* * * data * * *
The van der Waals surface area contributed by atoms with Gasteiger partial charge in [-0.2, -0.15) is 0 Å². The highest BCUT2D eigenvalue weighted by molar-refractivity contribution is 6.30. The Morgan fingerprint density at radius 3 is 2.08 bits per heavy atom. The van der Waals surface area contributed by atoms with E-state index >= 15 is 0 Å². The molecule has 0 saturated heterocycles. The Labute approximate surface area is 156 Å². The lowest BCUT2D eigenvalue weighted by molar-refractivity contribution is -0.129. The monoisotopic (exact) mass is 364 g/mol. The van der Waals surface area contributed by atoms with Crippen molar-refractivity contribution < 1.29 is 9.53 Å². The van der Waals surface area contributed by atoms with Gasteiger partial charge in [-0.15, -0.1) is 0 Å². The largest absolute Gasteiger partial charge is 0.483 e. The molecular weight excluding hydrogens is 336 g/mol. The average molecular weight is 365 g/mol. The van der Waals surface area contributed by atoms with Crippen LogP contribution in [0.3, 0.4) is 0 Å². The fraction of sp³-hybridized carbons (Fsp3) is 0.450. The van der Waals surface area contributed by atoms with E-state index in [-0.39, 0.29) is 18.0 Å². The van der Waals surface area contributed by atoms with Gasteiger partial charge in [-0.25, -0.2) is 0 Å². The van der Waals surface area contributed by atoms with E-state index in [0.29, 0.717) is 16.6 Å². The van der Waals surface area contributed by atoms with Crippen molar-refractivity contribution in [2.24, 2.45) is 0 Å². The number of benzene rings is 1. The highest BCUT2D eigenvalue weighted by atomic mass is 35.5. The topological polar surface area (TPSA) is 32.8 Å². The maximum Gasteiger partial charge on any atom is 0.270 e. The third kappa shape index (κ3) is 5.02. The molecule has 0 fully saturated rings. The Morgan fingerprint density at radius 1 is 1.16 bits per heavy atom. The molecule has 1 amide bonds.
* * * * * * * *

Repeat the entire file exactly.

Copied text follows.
The van der Waals surface area contributed by atoms with Gasteiger partial charge in [-0.2, -0.15) is 0 Å². The highest BCUT2D eigenvalue weighted by molar-refractivity contribution is 6.30. The Morgan fingerprint density at radius 3 is 2.08 bits per heavy atom. The van der Waals surface area contributed by atoms with E-state index >= 15 is 0 Å². The molecule has 0 saturated heterocycles. The Labute approximate surface area is 156 Å². The lowest BCUT2D eigenvalue weighted by molar-refractivity contribution is -0.129. The monoisotopic (exact) mass is 364 g/mol. The van der Waals surface area contributed by atoms with Crippen molar-refractivity contribution < 1.29 is 9.53 Å². The van der Waals surface area contributed by atoms with Gasteiger partial charge in [-0.15, -0.1) is 0 Å². The largest absolute Gasteiger partial charge is 0.483 e. The molecular weight excluding hydrogens is 336 g/mol. The average molecular weight is 365 g/mol. The van der Waals surface area contributed by atoms with Crippen LogP contribution in [0.3, 0.4) is 0 Å². The fraction of sp³-hybridized carbons (Fsp3) is 0.450. The van der Waals surface area contributed by atoms with E-state index in [-0.39, 0.29) is 18.0 Å². The van der Waals surface area contributed by atoms with Gasteiger partial charge in [-0.25, -0.2) is 0 Å². The van der Waals surface area contributed by atoms with E-state index in [0.29, 0.717) is 16.6 Å². The van der Waals surface area contributed by atoms with Crippen molar-refractivity contribution in [2.24, 2.45) is 0 Å². The number of benzene rings is 1. The highest BCUT2D eigenvalue weighted by atomic mass is 35.5. The topological polar surface area (TPSA) is 32.8 Å². The maximum Gasteiger partial charge on any atom is 0.270 e. The third kappa shape index (κ3) is 5.02. The molecule has 0 fully saturated rings. The Morgan fingerprint density at radius 1 is 1.16 bits per heavy atom. The molecule has 1 amide bonds.